updated 01:10 pm EDT, Tue September 4, 2007
RAM slot for subnotebook?
Apple has patented a low-profile memory slot that could find its way into a tiny subnotebook computer from the Cupertino-based company. Apple's latest patent, titled "Method and apparatus for linear insertion and removal of a memory module in a computer system," describes a means of inserting memory using much less space than existing methods. The patent describes an "access door" that users can open to insert new memory modules into a computer, presumably sliding the memory chip in lengthwise through the door rather than opening the computer's case altogether to insert the memory in a traditional "top-down" style. The invention would greatly ease the process of upgrading memory in a small, compact computer -- such as the rumored subnotebook that industry watchers expect to debut some time this year.
Apple in mid-August was discovered to have filed a patent for retractable notebook ports, which include all of the laptop's connectivity options including RJ45 (Ethernet networking) and FireWire. The patent details a small molded panel that folds into the base of the notebook, hiding all ports until the need arises to connect a peripheral.
The patents further reinforce Apple's dedication to trimming down the size of its portable computers, and could describe technology used a subnotebook that is allegedly under development by the system builder.
Apple abandoned its line of subnotebooks in early 1997 when the company retired its wildly popular PowerBook Duo. Apple has since offered small full-sized notebooks like its iBook G3 models and 12-inch PowerBooks, but has not released a true subnotebook for more than 10 years.
Subnotebook plans discovered?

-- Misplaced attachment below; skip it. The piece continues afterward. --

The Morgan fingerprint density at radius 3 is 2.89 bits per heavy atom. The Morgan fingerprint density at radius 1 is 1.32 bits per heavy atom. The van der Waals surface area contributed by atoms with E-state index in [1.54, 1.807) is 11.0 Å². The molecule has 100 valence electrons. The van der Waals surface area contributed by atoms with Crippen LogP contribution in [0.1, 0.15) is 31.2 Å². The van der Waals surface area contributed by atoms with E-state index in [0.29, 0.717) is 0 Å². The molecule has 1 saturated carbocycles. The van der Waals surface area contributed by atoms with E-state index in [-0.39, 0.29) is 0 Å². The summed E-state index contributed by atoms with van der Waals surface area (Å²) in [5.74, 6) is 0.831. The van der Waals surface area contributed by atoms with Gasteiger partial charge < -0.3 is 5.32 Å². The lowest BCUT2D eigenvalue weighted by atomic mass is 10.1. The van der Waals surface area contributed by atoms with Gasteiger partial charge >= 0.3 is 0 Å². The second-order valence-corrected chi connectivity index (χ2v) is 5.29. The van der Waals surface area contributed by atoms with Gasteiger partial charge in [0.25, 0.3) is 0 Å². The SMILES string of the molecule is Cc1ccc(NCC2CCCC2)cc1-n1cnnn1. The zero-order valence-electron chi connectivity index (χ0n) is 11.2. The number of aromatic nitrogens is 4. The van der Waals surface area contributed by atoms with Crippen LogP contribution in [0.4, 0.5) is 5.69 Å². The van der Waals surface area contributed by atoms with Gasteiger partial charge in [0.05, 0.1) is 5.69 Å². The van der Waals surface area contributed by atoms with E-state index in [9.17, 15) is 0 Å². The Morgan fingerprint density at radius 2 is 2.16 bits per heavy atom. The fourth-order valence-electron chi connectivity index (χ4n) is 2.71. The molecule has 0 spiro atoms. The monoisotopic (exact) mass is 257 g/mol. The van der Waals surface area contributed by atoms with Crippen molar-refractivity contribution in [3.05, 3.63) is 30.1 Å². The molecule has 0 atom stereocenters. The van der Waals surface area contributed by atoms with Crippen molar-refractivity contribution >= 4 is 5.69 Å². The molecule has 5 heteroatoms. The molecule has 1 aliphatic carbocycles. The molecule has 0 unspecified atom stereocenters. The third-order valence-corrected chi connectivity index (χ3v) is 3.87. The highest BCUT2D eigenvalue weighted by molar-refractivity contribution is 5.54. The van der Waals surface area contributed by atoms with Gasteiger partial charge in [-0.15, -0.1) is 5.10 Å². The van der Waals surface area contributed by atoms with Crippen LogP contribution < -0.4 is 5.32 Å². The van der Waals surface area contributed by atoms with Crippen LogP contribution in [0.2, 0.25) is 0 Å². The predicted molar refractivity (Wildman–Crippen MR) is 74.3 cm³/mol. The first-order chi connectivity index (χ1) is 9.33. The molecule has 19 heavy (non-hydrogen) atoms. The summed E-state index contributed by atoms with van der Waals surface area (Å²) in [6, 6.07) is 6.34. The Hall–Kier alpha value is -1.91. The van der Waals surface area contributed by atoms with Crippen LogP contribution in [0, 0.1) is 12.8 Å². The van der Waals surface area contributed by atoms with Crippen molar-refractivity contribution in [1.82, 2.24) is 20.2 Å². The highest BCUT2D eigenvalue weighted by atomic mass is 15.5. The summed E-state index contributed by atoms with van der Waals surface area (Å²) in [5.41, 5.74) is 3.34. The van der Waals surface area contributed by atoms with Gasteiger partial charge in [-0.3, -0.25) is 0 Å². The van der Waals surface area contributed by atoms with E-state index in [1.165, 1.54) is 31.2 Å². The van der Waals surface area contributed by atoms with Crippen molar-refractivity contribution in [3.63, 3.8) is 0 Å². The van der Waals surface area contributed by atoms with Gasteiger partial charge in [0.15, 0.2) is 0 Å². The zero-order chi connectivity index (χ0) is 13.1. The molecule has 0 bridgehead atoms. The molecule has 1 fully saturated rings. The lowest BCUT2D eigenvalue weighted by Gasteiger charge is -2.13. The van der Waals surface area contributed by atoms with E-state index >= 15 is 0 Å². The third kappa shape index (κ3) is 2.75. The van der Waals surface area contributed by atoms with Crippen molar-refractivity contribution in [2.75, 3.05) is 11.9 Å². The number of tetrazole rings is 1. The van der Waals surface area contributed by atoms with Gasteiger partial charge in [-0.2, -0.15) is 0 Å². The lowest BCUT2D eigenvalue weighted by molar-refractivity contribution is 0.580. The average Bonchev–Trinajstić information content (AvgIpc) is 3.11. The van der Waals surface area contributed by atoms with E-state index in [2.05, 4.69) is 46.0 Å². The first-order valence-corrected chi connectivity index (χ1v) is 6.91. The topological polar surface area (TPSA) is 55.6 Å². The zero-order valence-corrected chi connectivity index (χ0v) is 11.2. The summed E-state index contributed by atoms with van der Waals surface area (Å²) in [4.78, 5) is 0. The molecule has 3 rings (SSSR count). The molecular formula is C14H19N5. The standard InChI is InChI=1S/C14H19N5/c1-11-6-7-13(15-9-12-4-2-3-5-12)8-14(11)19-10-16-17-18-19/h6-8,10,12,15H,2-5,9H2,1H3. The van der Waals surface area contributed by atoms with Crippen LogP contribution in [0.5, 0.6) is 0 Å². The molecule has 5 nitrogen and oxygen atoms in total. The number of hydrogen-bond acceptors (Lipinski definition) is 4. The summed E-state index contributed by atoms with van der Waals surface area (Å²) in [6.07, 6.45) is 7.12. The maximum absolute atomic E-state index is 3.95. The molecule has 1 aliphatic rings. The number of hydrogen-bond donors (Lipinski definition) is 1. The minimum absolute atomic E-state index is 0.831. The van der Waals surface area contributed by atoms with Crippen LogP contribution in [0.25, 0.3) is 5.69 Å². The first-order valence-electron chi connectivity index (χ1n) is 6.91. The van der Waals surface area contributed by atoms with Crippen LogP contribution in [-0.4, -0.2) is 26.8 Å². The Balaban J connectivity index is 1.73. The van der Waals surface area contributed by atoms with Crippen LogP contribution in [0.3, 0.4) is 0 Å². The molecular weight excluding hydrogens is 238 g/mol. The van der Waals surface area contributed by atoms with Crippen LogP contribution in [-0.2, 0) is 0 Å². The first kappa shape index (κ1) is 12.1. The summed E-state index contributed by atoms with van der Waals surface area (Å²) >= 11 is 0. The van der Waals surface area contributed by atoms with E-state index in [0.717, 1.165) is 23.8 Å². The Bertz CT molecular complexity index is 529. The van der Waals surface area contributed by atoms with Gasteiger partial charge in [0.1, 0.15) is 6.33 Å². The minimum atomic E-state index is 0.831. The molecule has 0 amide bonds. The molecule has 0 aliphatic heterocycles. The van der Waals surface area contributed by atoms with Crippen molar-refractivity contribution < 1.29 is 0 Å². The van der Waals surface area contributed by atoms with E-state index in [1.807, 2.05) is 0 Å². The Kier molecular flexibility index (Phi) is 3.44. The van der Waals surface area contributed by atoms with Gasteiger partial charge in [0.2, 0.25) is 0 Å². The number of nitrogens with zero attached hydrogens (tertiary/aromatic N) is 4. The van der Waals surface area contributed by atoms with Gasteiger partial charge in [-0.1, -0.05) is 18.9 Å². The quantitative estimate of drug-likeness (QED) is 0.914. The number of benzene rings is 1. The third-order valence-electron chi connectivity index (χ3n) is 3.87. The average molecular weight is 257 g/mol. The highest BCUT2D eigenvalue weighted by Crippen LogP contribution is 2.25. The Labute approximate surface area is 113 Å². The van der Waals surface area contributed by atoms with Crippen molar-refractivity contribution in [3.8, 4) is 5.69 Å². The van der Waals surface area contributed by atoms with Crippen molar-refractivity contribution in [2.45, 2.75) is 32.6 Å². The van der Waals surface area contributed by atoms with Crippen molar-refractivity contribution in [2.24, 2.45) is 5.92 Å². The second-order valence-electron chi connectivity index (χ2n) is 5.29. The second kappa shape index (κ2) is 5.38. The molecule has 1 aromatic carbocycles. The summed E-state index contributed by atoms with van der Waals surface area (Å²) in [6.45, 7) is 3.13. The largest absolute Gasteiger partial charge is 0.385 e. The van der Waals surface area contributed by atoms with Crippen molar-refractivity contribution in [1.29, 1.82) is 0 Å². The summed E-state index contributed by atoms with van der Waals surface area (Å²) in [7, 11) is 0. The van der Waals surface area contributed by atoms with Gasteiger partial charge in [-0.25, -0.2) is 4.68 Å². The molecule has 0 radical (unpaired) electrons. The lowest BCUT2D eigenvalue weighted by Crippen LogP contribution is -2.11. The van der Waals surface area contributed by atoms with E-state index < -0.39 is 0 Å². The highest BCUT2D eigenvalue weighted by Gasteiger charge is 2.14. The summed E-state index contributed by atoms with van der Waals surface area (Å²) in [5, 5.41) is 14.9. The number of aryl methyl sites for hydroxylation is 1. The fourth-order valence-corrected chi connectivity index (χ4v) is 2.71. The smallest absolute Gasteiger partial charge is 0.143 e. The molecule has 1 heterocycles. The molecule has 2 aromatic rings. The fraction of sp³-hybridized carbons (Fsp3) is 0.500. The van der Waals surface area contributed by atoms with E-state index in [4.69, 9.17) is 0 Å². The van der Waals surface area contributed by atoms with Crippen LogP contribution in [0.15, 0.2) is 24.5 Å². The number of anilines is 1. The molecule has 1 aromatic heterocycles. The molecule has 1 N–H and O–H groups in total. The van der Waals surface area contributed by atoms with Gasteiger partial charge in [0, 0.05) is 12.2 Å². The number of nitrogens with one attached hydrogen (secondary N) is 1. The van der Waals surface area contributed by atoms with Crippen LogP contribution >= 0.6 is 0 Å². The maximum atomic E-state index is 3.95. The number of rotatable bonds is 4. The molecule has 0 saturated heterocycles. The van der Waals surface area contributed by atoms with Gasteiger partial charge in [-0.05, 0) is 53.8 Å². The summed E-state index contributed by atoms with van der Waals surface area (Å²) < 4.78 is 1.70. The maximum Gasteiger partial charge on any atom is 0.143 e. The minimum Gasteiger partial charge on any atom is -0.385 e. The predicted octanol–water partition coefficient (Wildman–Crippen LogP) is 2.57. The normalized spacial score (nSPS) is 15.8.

Nevertheless, one industry analyst earlier this year reported that Apple was increasing its use of NAND flash memory in its future product development plans, and that the computer manufacturer was already designing a new subnotebook that utilizes NAND flash memory as its primary source of storage. Flash storage is much faster and more reliable -- though more expensive -- than hard drive-driven devices, and uses much less power than mechanical storage means that rely on moving parts. American Technology Research senior analyst Shaw Wu predicted in early March that Apple was planning to introduce its subnotebook in the second half of this year.
Design concepts point to tiny MacBook
Japanese concept designer Isamu Sanada late last month pieced together several modern technologies with Apple's newer designs in a rendering of what he believes Apple's new subnotebook will look like. The rendering depicts a tiny laptop with a built-in DVD drive that spans nearly all of the laptop's base, and points to a touch-sensitive keyboard which would further reduce the size of a would-be subnotebook.
A forthcoming subnotebook from Apple could utilize the tubular structore of the company's recently released Bluetooth keyboard, as well as the LED display backlighting first introduced in the new 15-inch MacBook Pro laptops. Subnotebooks from Apple would likely make use of Flash-based storage, according to Sanada, or perhaps a small hard drive to reduce the thickness below any existing subnotebook on the market.
Apple's chip supplier Intel has already illustrated the possibility of an ultra-thin subnotebook through its Metro concept, which details a system with no optical drive that uses mechanical keys rather than a touch-sensitive keyboard approach.